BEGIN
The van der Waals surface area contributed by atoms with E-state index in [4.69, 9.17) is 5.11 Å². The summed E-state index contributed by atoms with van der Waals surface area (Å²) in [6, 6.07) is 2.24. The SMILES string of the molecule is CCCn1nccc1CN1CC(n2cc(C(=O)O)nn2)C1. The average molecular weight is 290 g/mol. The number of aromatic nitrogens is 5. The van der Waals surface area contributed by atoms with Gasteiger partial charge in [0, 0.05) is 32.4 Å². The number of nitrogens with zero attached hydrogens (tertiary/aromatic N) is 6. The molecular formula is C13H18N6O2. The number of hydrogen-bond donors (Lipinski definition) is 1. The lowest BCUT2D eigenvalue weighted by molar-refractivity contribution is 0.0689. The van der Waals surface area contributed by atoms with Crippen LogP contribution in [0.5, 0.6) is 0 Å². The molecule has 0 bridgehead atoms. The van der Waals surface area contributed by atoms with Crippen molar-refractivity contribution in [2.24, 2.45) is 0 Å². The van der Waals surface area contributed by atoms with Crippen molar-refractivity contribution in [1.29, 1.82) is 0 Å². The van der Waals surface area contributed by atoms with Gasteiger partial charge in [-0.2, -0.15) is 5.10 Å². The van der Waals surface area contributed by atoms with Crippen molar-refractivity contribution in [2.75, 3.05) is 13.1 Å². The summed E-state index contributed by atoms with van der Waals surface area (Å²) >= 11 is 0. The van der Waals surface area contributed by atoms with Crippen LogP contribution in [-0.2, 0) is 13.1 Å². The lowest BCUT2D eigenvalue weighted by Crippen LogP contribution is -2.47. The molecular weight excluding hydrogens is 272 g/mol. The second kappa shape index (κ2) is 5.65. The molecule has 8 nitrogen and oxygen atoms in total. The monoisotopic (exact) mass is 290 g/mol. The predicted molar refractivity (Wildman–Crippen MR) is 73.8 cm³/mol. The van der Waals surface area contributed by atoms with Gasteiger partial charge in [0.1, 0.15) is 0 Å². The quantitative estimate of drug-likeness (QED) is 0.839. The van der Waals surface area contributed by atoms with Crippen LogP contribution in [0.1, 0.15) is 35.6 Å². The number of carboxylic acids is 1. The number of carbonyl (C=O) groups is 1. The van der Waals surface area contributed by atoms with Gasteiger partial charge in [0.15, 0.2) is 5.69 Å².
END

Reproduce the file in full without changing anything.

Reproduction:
The van der Waals surface area contributed by atoms with E-state index in [4.69, 9.17) is 5.11 Å². The summed E-state index contributed by atoms with van der Waals surface area (Å²) in [6, 6.07) is 2.24. The SMILES string of the molecule is CCCn1nccc1CN1CC(n2cc(C(=O)O)nn2)C1. The average molecular weight is 290 g/mol. The number of aromatic nitrogens is 5. The van der Waals surface area contributed by atoms with Gasteiger partial charge in [0, 0.05) is 32.4 Å². The number of nitrogens with zero attached hydrogens (tertiary/aromatic N) is 6. The molecular formula is C13H18N6O2. The number of hydrogen-bond donors (Lipinski definition) is 1. The lowest BCUT2D eigenvalue weighted by molar-refractivity contribution is 0.0689. The van der Waals surface area contributed by atoms with Crippen LogP contribution in [0.5, 0.6) is 0 Å². The molecule has 0 bridgehead atoms. The van der Waals surface area contributed by atoms with Crippen molar-refractivity contribution in [2.24, 2.45) is 0 Å². The van der Waals surface area contributed by atoms with Crippen molar-refractivity contribution in [1.29, 1.82) is 0 Å². The van der Waals surface area contributed by atoms with Gasteiger partial charge in [-0.2, -0.15) is 5.10 Å². The van der Waals surface area contributed by atoms with Crippen molar-refractivity contribution in [2.75, 3.05) is 13.1 Å². The summed E-state index contributed by atoms with van der Waals surface area (Å²) >= 11 is 0. The van der Waals surface area contributed by atoms with Crippen LogP contribution in [-0.2, 0) is 13.1 Å². The lowest BCUT2D eigenvalue weighted by Crippen LogP contribution is -2.47. The molecular weight excluding hydrogens is 272 g/mol. The second kappa shape index (κ2) is 5.65. The molecule has 8 nitrogen and oxygen atoms in total. The monoisotopic (exact) mass is 290 g/mol. The predicted molar refractivity (Wildman–Crippen MR) is 73.8 cm³/mol. The van der Waals surface area contributed by atoms with Gasteiger partial charge in [0.1, 0.15) is 0 Å². The quantitative estimate of drug-likeness (QED) is 0.839. The van der Waals surface area contributed by atoms with Crippen LogP contribution in [0.1, 0.15) is 35.6 Å². The number of carboxylic acids is 1. The number of carbonyl (C=O) groups is 1. The van der Waals surface area contributed by atoms with Gasteiger partial charge in [0.15, 0.2) is 5.69 Å².